## Needle geometry

The multi-array needle (Figure 1) comes with a different number of needles AngioDynamics (2022b,a) ranging from 3 to 9. In this study, we used nine arrays plus an active trocar tip AngioDynamics (2022a). During the treatment, the needle is inserted inside the organ for heating which used to be either the centre of the tumour or a point near the tumour. This point is known as the target point or the intersection point. For each needle in the array, the target point, another endpoint and the midpoint between these two are used as point sources for our model.

## Joule heat model

In order to validate our point source model, it is necessary to compare the electric potential, the heat source term and the temperature obtained from both the Joule heat model and the point source model. We have tested our model in both two-dimension and three-dimensional models. In order to generate a proper point source model, let us first simulate the Joule heat model. The Joule heat model is simulated on unit circular and unit sphere geometry respectively on 2D and 3D. The needle is placed at the centre of the geometry. For the two-dimensional model, we have generated a finite element mesh on a circular disc where three array needle is placed at the centre of the disc as shown in Figure 2. For a three-dimensional model, finite element mesh on a sphere geometry with nine arrays needle at the centre of the sphere is generated as shown in Figure 3.

**FIGURE 2**. Two-dimensional needle geometry for case (2) (left) and adaptive finite element mesh used in the simulation. Mesh generated using Gmsh (Geuzaine and Remacle, 2020) (right).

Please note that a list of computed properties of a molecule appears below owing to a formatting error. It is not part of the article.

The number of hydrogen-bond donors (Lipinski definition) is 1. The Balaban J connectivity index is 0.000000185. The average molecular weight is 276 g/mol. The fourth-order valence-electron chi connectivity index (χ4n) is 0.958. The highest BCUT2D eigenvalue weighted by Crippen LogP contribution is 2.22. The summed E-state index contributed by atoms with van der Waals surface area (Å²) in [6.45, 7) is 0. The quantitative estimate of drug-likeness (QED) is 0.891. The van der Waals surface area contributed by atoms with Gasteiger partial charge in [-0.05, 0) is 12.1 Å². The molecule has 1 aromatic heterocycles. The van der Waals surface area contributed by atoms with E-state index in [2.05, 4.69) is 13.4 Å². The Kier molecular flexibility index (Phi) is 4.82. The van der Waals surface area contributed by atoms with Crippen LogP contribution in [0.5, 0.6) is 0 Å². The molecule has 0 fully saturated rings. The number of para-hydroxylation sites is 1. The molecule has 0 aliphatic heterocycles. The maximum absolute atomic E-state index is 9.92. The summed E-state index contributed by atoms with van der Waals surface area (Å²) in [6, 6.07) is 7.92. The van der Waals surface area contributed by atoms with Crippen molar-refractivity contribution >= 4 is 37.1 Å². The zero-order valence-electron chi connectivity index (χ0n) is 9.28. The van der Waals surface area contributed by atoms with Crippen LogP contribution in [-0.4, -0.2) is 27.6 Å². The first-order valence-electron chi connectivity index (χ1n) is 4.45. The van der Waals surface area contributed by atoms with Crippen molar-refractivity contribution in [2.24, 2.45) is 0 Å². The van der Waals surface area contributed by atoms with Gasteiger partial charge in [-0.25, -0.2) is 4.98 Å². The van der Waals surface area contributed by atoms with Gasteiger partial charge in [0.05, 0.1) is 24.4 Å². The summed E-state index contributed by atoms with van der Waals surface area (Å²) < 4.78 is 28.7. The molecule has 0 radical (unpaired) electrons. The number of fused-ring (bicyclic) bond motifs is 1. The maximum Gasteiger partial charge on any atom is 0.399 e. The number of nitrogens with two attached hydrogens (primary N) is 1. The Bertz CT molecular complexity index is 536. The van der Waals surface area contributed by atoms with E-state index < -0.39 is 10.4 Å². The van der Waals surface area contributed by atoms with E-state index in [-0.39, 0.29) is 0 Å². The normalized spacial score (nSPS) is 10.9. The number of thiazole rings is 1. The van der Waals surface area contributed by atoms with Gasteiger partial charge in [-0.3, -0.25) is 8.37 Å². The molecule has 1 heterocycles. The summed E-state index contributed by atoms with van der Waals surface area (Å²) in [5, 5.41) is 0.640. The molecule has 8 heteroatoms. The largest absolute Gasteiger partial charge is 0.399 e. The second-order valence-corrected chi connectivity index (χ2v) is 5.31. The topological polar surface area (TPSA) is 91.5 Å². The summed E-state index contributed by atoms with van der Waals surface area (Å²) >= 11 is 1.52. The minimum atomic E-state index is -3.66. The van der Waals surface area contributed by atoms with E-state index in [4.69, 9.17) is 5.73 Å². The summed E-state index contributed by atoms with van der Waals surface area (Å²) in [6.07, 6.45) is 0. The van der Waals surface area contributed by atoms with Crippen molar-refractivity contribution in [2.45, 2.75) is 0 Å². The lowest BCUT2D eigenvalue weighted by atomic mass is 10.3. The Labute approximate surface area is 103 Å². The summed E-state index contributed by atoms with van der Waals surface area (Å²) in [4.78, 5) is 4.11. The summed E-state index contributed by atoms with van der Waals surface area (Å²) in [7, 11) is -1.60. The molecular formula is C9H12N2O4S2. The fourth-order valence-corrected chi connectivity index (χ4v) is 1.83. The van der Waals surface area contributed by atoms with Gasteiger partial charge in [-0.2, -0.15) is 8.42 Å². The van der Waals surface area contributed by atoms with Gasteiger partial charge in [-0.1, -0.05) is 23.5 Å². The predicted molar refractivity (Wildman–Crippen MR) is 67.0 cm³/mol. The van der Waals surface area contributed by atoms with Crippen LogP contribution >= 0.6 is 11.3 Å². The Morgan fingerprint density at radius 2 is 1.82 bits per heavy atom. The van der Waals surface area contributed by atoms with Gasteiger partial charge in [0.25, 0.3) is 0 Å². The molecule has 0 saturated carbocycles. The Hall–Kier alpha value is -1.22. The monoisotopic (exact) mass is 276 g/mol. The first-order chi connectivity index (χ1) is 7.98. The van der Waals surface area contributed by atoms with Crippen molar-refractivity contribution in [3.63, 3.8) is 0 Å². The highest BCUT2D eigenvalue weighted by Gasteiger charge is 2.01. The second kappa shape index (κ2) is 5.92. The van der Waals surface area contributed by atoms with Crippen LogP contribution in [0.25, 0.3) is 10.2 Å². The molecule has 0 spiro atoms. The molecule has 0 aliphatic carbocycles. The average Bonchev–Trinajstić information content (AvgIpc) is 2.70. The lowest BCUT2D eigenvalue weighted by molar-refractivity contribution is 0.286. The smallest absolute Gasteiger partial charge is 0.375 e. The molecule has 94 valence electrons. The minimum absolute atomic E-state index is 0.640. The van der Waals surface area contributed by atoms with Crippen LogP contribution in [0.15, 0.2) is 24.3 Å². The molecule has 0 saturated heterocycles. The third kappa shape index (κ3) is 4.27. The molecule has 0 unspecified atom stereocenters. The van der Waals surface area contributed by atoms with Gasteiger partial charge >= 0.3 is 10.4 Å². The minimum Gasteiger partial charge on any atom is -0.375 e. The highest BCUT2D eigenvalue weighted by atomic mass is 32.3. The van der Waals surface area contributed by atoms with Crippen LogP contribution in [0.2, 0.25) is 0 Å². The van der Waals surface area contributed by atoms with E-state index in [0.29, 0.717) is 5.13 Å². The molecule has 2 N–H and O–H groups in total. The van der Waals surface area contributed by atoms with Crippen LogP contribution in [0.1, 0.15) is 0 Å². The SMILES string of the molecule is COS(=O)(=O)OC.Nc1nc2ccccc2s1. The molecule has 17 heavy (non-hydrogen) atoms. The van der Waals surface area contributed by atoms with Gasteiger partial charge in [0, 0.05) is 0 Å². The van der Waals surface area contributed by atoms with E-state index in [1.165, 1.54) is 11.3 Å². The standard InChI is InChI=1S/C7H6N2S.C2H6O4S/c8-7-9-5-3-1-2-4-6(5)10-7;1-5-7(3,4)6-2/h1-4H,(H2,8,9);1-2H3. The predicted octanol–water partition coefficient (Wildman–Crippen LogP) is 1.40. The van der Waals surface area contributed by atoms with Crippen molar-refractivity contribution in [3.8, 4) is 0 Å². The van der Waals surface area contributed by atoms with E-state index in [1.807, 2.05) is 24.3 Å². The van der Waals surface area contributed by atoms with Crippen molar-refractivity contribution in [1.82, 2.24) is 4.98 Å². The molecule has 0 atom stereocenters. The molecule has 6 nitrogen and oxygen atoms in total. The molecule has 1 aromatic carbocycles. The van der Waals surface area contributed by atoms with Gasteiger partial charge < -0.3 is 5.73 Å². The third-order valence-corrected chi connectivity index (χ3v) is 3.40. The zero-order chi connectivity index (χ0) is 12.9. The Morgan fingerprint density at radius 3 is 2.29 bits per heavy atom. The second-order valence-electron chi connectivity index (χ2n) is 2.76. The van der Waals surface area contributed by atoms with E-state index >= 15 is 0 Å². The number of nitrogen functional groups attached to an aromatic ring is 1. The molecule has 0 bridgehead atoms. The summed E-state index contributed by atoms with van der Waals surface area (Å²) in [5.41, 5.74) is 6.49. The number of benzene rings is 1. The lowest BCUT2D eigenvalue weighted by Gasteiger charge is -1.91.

**FIGURE 3**. 3D Geometry and adaptive finite element mesh used in the simulation. Mesh generated using Gmsh (Geuzaine and Remacle, 2020).

The governing equations of the Joule heat model is given by

The boundary conditions for the electric potential are the following.

Upon solving these equations for *V*, we can obtain the source term for the bioheat model as follows:

where *σ* is the electrical conductivity.

## Analytical derivation

Geometry, electrical and thermal properties play an important role in the power deposition distribution of the treatment. Different manufacturers produce different kinds of probes for radiofrequency ablation. The study presented here is based on the RITA Starburst XL multi-array needle (Figure 1) and RITA 1500X RITA generator. However, the analytical results obtained here can also be applied to other types of ablation probes with proper changes.

### Method of moments

The analysis starts by solving the charge distribution on a line conductor of finite length, a simplified geometry of the electric probe. Coulomb repulsion pushes the charge out towards the ends, just as the charge on a solid conductor flows to the surface. However, an explicit analytical solution to the charge distribution is an ill-posed problem in the scientific community (Griffiths and Li, 1996).

In the present study, our probe needle is modelled as a thin, conducting wire of length *L* and radius *r* oriented along the *x* axis as shown in Figure 4. Since the radius of the wire is very small, the electric (Coulomb) potential of the wire can be expressed using the following integral